The treatment of XDR-TB should be individualized on the basis of patient history of tuberculosis treatment and patterns of resistance to first- and second-line drugs. (1,6,8) For patients with XDR-TB, the WHO(1) recommends special precautions: the use of pyrazinamide and/or another group 1 drug; the use of next-generation quinolones (moxifloxacin or gatifloxacin) even if drug susceptibility test results show resistance to levofloxacin, ofloxacin, or both; whenever possible, the use of the injectable antituberculosis agent (aminoglycoside or capreomycin) to which the bacterial sample is susceptible, which should continue for 12 months or even for the duration of the treatment; the use of two or more group 5 drugs; and the use of all group 4 drugs that have not been extensively prescribed or that are considered effective.

The objective of the present study was to show the 1-year progression of three XDR-TB patients admitted to Hospital Nestor Goulart Reis (HNGR), which is located in the city of Américo Brasiliense, Brazil, and is a São Paulo State Department of Health referral hospital for the treatment of MDR-TB and XDR-TB patients requiring hospitalization.

CASE REPORTS

Below, we describe the cases of three patients who were admitted to and treated at our institution. Preadmission treatment regimens and drug susceptibility test results for the three patients (herein identified as patient 1, patient 2, and patient 3) are presented in Table 2, whereas postadmission treatment regimens, drug susceptibility test results, body weight, smear microscopy results, results of culture for Koch's bacillus, erythrocyte sedimentation rate (ESR), and C-reactive protein are presented in Table 3.





Chest X-rays (Figures 1, 2, and 3 for patients 1, 2, and 3, respectively), as well as laboratory test results at admission and after 1 year of treatment, can be found in the online supplement of the JBP (http://www.jornaldepneumologia.com.br/detalhe_anexo.asp?id=43)

Patient 1

A 43-year-old male smoker (with a smoking history of 20 pack-years) presented to our institution. In addition to social drinking, he reported a history of cocaine use (he had not used it since 2011). He was unofficially employed as a car washer. He had previously been treated for tuberculosis but had not adhered to the prescribed treatment regimens. According to the patient, this was due to the fact that he was granted no social security benefit allowances for tuberculosis and had to work during the treatment period. His family income, in Brazilian reals (R$), was 800.00 (US$ 363.00). He lived in a two-bedroom household with his mother. He was admitted to HNGR on March 18, 2013. Treatment for XDR-TB was initiated on September 6, 2013.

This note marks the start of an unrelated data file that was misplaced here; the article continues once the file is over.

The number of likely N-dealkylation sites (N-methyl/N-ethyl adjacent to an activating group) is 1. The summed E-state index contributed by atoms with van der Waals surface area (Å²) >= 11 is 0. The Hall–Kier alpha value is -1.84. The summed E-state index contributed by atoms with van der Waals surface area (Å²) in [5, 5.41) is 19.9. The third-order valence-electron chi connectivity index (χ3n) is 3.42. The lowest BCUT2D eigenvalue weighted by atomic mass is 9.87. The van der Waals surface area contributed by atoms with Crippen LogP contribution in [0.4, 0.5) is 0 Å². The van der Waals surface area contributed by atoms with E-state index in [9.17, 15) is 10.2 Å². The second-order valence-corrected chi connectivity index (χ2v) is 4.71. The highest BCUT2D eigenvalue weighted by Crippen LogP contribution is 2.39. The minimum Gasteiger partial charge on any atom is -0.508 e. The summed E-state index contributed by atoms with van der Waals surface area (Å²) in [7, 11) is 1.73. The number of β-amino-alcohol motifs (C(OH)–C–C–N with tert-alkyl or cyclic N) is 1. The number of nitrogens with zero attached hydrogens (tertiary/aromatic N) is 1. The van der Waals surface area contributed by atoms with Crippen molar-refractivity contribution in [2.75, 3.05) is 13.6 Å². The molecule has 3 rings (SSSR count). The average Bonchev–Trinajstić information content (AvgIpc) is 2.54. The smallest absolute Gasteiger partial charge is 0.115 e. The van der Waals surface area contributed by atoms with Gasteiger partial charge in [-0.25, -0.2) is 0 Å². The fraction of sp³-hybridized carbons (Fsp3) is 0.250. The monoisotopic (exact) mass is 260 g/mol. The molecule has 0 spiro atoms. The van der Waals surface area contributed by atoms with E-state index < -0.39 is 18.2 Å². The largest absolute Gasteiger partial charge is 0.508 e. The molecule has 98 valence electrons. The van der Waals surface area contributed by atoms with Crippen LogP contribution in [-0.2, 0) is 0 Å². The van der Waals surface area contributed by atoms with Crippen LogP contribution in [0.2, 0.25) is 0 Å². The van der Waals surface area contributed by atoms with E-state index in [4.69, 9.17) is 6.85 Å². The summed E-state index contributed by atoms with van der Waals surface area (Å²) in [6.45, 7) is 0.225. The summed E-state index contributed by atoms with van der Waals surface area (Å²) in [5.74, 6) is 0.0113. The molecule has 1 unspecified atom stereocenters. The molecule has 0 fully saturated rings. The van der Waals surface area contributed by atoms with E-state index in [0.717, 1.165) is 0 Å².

Patient 2

A 41-year-old male smoker (with a smoking history of 20 pack-years) presented to our institution. He was a maintenance assistant. He reported a history of alcohol dependence (he had not consumed any alcohol since 2008) but no illicit drug use. He had been on sick leave while on treatment for tuberculosis, having been granted a social security benefit allowance. His family income was R$ 1,400.00 (US$ 437.00). He lived in a single room with his wife, a 1-year-old child, and two teenage children. He was admitted to HNGR on October 24, 2013. Treatment for XDR-TB was initiated on November 1, 2013.

Patient 3

A 25-year-old female smoker (with a smoking history of 5 pack-years) presented to our institution. She was unofficially employed as a clerk in a bakery. She reported social drinking but no illicit drug use. Her salary was R$ 725.00 (US$ 327.00). She had previously been treated for tuberculosis but had not adhered to the prescribed treatment regimens. According to the patient, this was due to the fact that she was granted no social security benefit allowances for tuberculosis and had to work during the treatment period. She lived in a three-bedroom household with three other people (a 5-year-old daughter, a brother, and her mother) and slept alone in one of the bedrooms. She had received home oxygen therapy in the period between December of 2013 and her admission to HNGR. She was hospitalized on February 10, 2014. Treatment for XDR-TB was initiated on March 10, 2014.

DISCUSSION

In the present study, we reported three cases of XDR-TB patients who had previously been treated for tuberculosis. The use of a treatment regimen based on the WHO guidelines in association with a new combination of antituberculosis drugs (imipenem and linezolid) resulted in clinical and bacteriological cure, as well as in significant radiological improvement. To our knowledge, our study is the first in Latin America and the second in the world to report the use of imipenem for the treatment of patients with XDR-TB, as well as being the first in the world to report the cases of three XDR-TB patients who were cured with the use of imipenem-linezolid.

At HNGR, treatment is initiated after careful clinical and medication history taking. Smear microscopy is performed at the hospital. Cultures for Koch's bacillus and drug susceptibility testing are performed at the Adolfo Lutz Institute and repeated every two months. Laboratory tests are performed at the São Paulo State University School of Pharmaceutical Sciences and repeated every three months. At admission, chest X-rays and CT scans are taken, the former being repeated every two months. The initial proposal is inpatient treatment for 24 months, depending on the clinical, bacteriological, and laboratory response.

Both MDR-TB and XDR-TB are multifactorial and are caused by one or more of the following: inappropriate treatment regimens, inadequate drug doses, or inadequate treatment duration; mismanagement of antituberculosis drugs, affecting supply and quality; laboratories where resolution rates are low; addition of one or more drugs to a treatment regimen that has failed; treatment discontinuation or irregular medication use; and infection with primary MDR-TB strains.(1)

The chest X-rays taken at admission revealed serious pulmonary sequelae in patients 1 and 3, a finding that might be due to the fact that those patients had been treated for tuberculosis several times before, albeit erratically and, consequently, ineffectively. Patient 2 had received a basic treatment regimen under supervision. The fact that the treatment failed might be attributed to primary MDR-TB.